There were many pool halls and a few bowling alleys but I never experienced these myself. I would also take the girls swimming at Qargha Lake, which, as you can imagine, was a big no-no to the Fundamentalists. The girls loved this even though they would wear their clothes double and triple layered. We also took boat rides around the lake and they even rode some horses one time. Sadly this is all over now. The Taliban believe joy is a sin — but blowing up children is God’s will.
What were your favorite moments and places to go?
My favorite place was Wazir Akbar Hill, near the green zone, it has a 360 panoramic view of Kabul. When the girls were younger we used to practice up there with permission from the warlord, Vice President General Rashid Dostum.
He liked music and approved of my efforts. I used to write poetry up there and gaze into the wounded soul of Kabul. There was also an Olympic pool that the Russians built in the 1980’s that the Taliban would use to execute their prisoners — I made a few videos there playing guitar by myself, and filmed our video “Mother, Mother” there as well.
What’s your oddest memory of Kabul?
That would be when I was in lockdown for 93 days staying at my friend’s hotel, The Serena, in central Kabul. It was a place which then was a ghost town, yet a Taliban contingent were also staying there. I would see them in the morning at breakfast and one of them followed me into the garden where I would have meditative walks. He was very curious about me and had this strange giggle when he finished speaking — he was very interested in America and spoke good English. His superior was a big baboon of a man and grunted whenever he would see me. I would sit each day where they had massacred a family including two children — that scene made it into a song I wrote during this period called “The Plague.” Then I saw a ghost in the gallows and a shadow in the shade. I saw a carriage of carnage and debts still unpaid. So I had breakfast with the Taliban, Syd Barrett and Mighty Mouse, in the year of the metal rat right next to the slaughterhouse.
What parts of your time there did you most embrace?
As you can imagine, the times with the kids, whether on Afghan Star [an American Idol type show] where they played Sting’s “Fragile”, or in our Miraculous House teaching them new songs, or playing for the Afghan First Lady, Rula Ghani, at the Presidential Palace, or playing a concert with our friend Colonel John at the Canadian embassy. Time with them was incredibly moving and precious.
What, besides the school and the girls, do you most miss?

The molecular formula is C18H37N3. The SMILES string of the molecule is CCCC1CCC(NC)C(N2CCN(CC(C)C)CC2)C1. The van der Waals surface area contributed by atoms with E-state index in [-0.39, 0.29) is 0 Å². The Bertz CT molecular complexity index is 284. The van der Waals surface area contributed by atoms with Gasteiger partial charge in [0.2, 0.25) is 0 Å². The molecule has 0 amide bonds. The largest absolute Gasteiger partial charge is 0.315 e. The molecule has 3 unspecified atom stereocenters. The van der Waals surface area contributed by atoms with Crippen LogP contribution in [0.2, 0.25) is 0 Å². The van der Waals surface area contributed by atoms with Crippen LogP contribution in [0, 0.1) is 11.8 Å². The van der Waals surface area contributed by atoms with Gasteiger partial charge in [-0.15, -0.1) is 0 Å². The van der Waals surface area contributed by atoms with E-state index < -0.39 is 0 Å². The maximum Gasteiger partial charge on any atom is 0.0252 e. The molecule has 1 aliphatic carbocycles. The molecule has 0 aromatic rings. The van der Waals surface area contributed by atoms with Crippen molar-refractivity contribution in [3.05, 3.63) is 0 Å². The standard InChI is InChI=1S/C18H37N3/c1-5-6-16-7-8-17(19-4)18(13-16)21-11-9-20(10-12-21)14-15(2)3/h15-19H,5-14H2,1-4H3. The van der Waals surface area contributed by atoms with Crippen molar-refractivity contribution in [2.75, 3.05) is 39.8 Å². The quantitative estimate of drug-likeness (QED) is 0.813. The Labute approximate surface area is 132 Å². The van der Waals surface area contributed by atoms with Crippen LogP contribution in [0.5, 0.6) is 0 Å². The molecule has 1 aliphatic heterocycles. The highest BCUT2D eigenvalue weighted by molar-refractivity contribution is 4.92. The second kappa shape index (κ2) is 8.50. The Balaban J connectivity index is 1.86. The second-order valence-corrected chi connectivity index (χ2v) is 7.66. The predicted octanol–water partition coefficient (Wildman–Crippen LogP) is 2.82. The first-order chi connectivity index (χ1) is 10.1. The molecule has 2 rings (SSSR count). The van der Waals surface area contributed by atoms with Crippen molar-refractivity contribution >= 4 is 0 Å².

I miss driving around the city and taking in the gravity of its history. As dangerous as it was, there was a lot of grace, charm and fractured beauty.
Do you think Kabul will ever emerge from this darkness? Why do the Afghans tolerate the Taliban?
I do believe that things can and will change for Afghanistan, and I will do all I can to help this happen.
They have suffered too much and far too long. They have been a laboratory rat for too many world powers and I see a time when peace and prosperity reigns supreme.
Afghans tolerate the Taliban for one reason: Fear. I truly believe of the nearly 40 million Afghans 30 million would leave if they could. I do know that far too many males wallow in this authoritarianism, but I have also met some of the kindest, gentlest males in the world in Kabul.
Describe the circumstances on how you left? And what are the odds of getting all the girls out? Are they still unknown to the Taliban?
I had a flight booked several weeks earlier for August 15 as my visa was set to expire. I was going to Pakistan for a week to work on songs that I had recorded with the girls, then back to the States where I would renew my visa and raise funds.
The drive to the airport was tense but I still had no idea what was about to transpire. At the airport many flights were cancelled and I was wondering if mine would be as well — I was kind of hoping it would so I could remain in Kabul, ride out the storm, but as fate would have it I was on the last commercial flight out of Kabul, arriving at my destination around midnight.
Getting all the girls out will be a Herculean task. We will start with 40, which includes 15 girls and their family members.
And yes I know without a shadow of a doubt this will happen. One of the last songs we recorded was Tom Petty’s “I Won’t back Down” —
You can stand me at the gates of hell but I won’t back down.
As far as I know they are still off the radar with the Taliban — thankfully they are all laying low, staying home, and when they leave they wear burqas, which as horrible as they are in some respects, they are a godsend in protecting them.